India: RERA, Lender's Perspective: Obstacles and Mitigation

Last Updated: 24 January 2018
Article by Rupali Sharma and Divya Malcolm

The Real Estate Regulation and Development Act, 2016 (Rera) came in at a time when the banking industry was, and continues to be, in turmoil. Non-Performing Assets (NPAs) have touched record highs, having jumped from Rs. 2,63,372 crores in 2013-2014 to Rs. 7,76,087 crores by September 30, 2017. Even safe havens such as the affordable housing sector are falling apart. Delinquencies in the sector are on the rise. Worse, most of the affordable housing loans are below Rs.  2,00,000. For their recovery, the recently enacted Insolvency and Bankruptcy laws will be of no use. The real estate sector is headed for a full blown sub-prime crisis. Unfortunately, the woes do not end here.

Rera was accompanied by Demonetization, and The Goods and Service Act, 2017; none a good bellwether for the last quarter, nor for the New Year. However, the most dreaded of all is the projected 6.5% growth in Gross Domestic Product (GDP). Now here is a look at how Rera impacts lenders, and how it can be mitigated.

Under Rera, a developer is bound to deposit 70% of the receivables from the apartment purchasers into a separate no-lien-no-charge-account. This fetter has retarded cash flows from the project to a trickle. Withdrawals from the aforesaid separate account are based on the stage of completion of the project. For this purpose, certificates from an architect, engineer, and chartered accountant are required. The Maharashtra Real Estate Regulatory Authority (MahaRera) has come up with Rules stipulating formulae, formats etc. for these professionals. Accordingly, the chartered accountant is required to certify the proportion of land and construction costs incurred to the total estimated cost of the project. This is essential to keep a tab on the expenses. Further, notably, the maximum permissible withdrawal at any given stage is: the total estimated cost of the project multiplied by the aforesaid proportion. Withdrawals from the separate account have thus been capped. In effect, as the construction advances and expenses surmount, larger withdrawals will be accordingly possible. Although principal and interest payments to the fanciers are permissible deductions from the separate account, any loan amount towards purchase of the project land or development rights cannot form a part of the deductions.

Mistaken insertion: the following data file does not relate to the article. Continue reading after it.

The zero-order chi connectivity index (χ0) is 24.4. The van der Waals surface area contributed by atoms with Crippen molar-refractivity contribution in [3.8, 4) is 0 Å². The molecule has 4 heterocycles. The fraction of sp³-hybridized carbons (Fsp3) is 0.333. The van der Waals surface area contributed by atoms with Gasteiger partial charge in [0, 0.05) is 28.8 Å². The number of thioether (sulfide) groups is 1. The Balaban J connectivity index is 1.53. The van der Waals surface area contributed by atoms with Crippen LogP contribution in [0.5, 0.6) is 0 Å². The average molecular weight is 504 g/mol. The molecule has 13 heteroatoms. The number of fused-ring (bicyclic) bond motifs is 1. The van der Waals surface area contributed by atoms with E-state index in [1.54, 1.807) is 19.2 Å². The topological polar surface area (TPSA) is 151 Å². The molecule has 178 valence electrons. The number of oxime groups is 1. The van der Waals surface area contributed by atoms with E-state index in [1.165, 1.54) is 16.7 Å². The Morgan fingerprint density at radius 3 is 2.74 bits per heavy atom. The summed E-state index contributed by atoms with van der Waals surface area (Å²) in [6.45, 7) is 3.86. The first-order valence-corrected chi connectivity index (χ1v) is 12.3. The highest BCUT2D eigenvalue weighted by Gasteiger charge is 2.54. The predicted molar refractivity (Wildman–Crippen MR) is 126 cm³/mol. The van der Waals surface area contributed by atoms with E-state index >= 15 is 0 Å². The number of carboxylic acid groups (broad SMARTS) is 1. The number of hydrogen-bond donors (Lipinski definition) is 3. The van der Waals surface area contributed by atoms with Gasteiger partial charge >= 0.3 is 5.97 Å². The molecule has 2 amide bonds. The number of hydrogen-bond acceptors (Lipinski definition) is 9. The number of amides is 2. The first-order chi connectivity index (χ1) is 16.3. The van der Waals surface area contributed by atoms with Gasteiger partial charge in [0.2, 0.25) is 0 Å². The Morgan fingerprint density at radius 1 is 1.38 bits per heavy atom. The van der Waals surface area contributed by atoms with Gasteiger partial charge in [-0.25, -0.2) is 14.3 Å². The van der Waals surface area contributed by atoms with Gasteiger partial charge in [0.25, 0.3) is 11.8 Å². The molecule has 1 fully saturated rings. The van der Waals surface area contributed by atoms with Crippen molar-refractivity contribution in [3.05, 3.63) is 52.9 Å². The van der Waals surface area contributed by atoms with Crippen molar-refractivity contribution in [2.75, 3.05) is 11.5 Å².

MahaRera has also issued various Circulars dissipating doubts regarding the application of various provisions of Rera. These rules and circulars have thrown up many solutions. Given below is a quick overview of some of the most vital questions and their answers.

Until the enactment of Rera, a lender could demand the developer to deposit its entire revenue, in whatever form, into an Escrow Account opened at the time of availing of the project finance. Instead of abandoning the Escrow Route, a simple detour, within the current framework, can be easily adopted by the banking community. Circular 7/ 2017 issued by MahaRera, in unambiguous terms, records that although preferably the amount withdrawn may be utilized for the purpose of the completion of the Real Estate Project, there is no end use restriction. Here's a real opportunity for bankers. Loan documents, therefore, can continue to have a covenant making it obligatory upon the developer to deposit all the withdrawals from the separate no-lien-no-charge-account into the Escrow Account.  Needless to add, the Escrow Account arrangement, with respect to the remaining 30% of the receivables, need not be disturbed.